Market Monitor food Germany 2018

Market Monitor

  • Germany
  • Food

19th December 2018

Many meat processors and producers suffer from higher procurement prices, while their ability to pass on those increases to retailers is limited.

  • The domestic market situation remains difficult
  • Increased payment delays and insolvencies
  • Fraud cases are still rising


MM food germany 2018 pic1


According to the German Food Association BVE, nominal turnover increased 1.1% year-on-year in H1 of 2018, to EUR 88.1 billion, mainly due to slightly higher market prices and sales volumes in Germany and the main export markets.

In 2018 domestic market conditions remained difficult for food producers and processors due to rising input costs, including labour costs, and structurally low margins. The German food retail market is the most competitive in Europe, with low market prices due to the overwhelming power of the leading food retailers and discounters.


MM food germany 2018 pic2


This, together with tough competition and price wars in the food retail sector indicate that food producers, processors and suppliers have found it difficult to pass on costs. This situation is expected to remain more or less unchanged in 2019.

The situation in the dairy segment has stabilised somewhat since the end of 2016, but volatile market prices and difficulties passing on higher input costs to sales prices remain issues. While overcapacities impact the beverage subsector, many meat processors and producers suffer from higher procurement prices, especially for pork, while their ability to pass on those increases to retailers is limited due to long-term contracts. The introduction of a minimum wage in January 2017 has also contributed to pressure on margins and liquidity, while the market situation is characterised by a surplus supply of standardised meat products. 


MM food germany 2018 pic3


Food producers and wholesalers pay, on average, within 30 days, while payment terms of food retailers often vary from 45 to 90 or more days. With food processing companies and retailers demanding longer payment terms from their immediate suppliers to improve their working capital, a wave of longer payment terms is being created along the whole supply chain. The already low profit margins are further decreasing for many businesses.

While the dependence on banks for external financing is high, financial institutions are rather unwilling to provide loans to food businesses compared to other industries.

Payment delays and insolvencies have increased slightly, especially in the troubled meat segment, but also in the beverages and fruit & vegetables subsectors.  Most at risk to fail are (smaller) businesses that lack export opportunities or that do not offer specialised products, and those companies with already poor financial strength.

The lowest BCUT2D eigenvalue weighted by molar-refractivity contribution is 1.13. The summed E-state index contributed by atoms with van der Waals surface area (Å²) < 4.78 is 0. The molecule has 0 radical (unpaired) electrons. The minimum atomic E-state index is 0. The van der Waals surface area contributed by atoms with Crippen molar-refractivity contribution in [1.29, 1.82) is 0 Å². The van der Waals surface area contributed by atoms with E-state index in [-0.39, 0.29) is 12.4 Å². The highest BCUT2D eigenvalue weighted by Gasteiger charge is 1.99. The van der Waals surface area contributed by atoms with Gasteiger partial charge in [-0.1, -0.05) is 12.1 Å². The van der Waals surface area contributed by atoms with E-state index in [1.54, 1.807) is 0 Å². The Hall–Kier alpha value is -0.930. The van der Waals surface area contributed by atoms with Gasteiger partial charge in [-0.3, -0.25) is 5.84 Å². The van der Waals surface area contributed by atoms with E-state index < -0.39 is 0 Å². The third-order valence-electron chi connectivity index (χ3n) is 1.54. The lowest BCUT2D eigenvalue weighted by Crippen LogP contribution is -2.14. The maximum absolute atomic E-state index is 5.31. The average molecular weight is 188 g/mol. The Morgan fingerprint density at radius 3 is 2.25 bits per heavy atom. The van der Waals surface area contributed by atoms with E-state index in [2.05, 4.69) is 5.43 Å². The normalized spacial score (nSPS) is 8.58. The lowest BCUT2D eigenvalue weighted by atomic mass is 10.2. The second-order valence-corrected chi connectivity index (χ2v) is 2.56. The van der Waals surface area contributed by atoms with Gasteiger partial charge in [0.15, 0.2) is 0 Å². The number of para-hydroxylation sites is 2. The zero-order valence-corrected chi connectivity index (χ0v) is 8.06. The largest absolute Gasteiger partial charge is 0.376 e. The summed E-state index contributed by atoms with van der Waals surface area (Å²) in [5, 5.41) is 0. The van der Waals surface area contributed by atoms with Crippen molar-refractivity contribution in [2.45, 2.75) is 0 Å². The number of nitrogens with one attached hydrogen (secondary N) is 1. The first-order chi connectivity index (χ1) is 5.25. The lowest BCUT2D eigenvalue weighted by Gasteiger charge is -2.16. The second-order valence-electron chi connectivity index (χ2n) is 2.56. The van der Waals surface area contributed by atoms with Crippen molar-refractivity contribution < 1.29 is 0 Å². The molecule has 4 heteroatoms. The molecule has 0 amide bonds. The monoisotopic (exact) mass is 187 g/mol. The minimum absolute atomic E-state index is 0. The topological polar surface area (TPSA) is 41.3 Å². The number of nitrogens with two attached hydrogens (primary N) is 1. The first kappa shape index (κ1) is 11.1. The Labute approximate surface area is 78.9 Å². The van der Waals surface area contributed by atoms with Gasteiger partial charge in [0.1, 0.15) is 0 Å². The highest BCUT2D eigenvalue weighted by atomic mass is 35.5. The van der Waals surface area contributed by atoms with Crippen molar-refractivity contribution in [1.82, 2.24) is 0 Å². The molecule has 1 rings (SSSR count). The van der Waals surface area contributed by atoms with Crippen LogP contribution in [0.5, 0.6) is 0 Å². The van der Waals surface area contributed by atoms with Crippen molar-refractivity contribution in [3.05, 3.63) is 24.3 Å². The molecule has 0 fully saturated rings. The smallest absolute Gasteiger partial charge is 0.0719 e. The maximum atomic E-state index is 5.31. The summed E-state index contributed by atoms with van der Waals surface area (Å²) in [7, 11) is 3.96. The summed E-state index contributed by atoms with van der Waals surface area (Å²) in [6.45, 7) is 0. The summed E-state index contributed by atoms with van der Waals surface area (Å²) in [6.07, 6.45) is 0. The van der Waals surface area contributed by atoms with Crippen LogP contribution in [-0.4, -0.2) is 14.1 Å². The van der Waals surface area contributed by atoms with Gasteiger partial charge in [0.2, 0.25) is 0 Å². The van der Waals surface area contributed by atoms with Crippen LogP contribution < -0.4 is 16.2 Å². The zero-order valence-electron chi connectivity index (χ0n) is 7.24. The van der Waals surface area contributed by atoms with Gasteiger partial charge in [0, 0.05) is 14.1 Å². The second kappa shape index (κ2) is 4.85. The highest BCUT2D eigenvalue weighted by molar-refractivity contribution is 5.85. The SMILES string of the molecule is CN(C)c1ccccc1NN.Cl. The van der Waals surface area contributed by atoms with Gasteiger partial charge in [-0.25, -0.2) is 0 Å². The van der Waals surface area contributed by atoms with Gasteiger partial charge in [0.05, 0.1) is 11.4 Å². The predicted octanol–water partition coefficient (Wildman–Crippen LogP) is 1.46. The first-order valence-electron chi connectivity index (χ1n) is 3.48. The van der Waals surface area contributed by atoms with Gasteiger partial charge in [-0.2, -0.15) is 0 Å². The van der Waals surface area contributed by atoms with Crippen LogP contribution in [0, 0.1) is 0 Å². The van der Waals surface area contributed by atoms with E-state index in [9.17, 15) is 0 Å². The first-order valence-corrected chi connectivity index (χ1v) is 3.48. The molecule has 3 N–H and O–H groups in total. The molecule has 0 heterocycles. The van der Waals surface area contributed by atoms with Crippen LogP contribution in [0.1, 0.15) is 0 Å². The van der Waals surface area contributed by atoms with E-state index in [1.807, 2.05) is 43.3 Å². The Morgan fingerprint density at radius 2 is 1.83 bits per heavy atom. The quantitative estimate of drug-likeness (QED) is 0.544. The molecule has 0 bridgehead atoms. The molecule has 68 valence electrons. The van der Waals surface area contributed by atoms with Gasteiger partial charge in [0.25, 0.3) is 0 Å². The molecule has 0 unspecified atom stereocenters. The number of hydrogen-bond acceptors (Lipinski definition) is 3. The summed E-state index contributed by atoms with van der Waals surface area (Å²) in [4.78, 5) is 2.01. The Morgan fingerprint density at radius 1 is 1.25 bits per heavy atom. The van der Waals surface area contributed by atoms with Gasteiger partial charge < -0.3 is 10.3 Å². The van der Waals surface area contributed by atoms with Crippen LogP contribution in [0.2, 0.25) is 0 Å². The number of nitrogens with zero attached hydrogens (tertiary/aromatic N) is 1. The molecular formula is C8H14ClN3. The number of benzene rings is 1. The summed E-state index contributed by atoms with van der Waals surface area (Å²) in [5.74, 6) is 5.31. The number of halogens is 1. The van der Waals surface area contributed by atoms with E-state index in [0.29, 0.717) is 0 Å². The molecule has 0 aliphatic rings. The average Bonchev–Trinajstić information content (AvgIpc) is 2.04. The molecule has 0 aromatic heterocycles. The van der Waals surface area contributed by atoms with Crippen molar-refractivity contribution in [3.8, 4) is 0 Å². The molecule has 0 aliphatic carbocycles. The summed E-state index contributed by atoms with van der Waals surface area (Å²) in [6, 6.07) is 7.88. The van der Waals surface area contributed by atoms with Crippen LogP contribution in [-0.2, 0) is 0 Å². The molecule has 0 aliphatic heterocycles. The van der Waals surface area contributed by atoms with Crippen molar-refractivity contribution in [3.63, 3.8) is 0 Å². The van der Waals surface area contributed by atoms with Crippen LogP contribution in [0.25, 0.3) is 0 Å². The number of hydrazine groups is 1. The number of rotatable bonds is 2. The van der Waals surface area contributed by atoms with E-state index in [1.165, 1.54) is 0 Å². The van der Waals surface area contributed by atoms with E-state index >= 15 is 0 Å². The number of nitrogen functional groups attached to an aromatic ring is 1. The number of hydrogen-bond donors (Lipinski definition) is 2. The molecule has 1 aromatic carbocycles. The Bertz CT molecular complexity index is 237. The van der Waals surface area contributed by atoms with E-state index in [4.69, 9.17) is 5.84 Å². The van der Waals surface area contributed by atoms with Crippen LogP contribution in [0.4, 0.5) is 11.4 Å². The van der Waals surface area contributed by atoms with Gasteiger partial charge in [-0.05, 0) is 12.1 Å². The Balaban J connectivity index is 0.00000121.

MM food germany 2018 pic4


Our underwriting stance remains overall neutral to cautious for the food sector, with a more restrictive stance for meat production, meat processing and beverages, as we expect the difficult business environment in those subsectors to continue in 2019.

The German food sector remains affected by considerable fraud cases, which are still rising and getting increasingly tricky and professional. Especially in the fish, fruits and vegetables segments criminal buyers order goods easy to resell on credit terms. Therefore, we pay close attention to the number of credit limits that are applied for within a short period, especially where the buyers are recently established and where management and/or shareholders have recently changed or the buyer’s business sector does not match with the goods ordered (e.g. a steel company ordering food items). The same accounts when a buyer proactively sends financial figures that indicate unusually high profit margins.


Related documents


Each publication available on or from our websites, such as, but not limited to webpages, reports, articles, publications, tips and helpful content, trading briefs, infographics, videos (each a “Publication”) is provided for information purposes only and is not intended as a recommen¬dation or advice as to particular transactions, investments or strategies in any way to any reader. Readers must make their own independent decisions, commercial or otherwise, regarding the information provided. While we have made every attempt to ensure that the information contained in any Publication has been obtained from reliable sources, Atradius is not responsible for any errors or omissions, or for the results obtained from the use of this information. All information in any Publication is provided ’as is’, with no guarantee of completeness, accuracy, timeliness or of the results obtained from its use, and without warranty of any kind, express or implied. In no event will Atradius, its related partnerships or corporations, or the partners, agents or employees thereof, be liable to you or anyone else for any decision made or action taken in reliance on the information in any Publication, or for any loss of opportunity, loss of profit, loss of production, loss of business or indirect losses, special or similar damages of any kind, even if advised of the possibility of such losses or damages.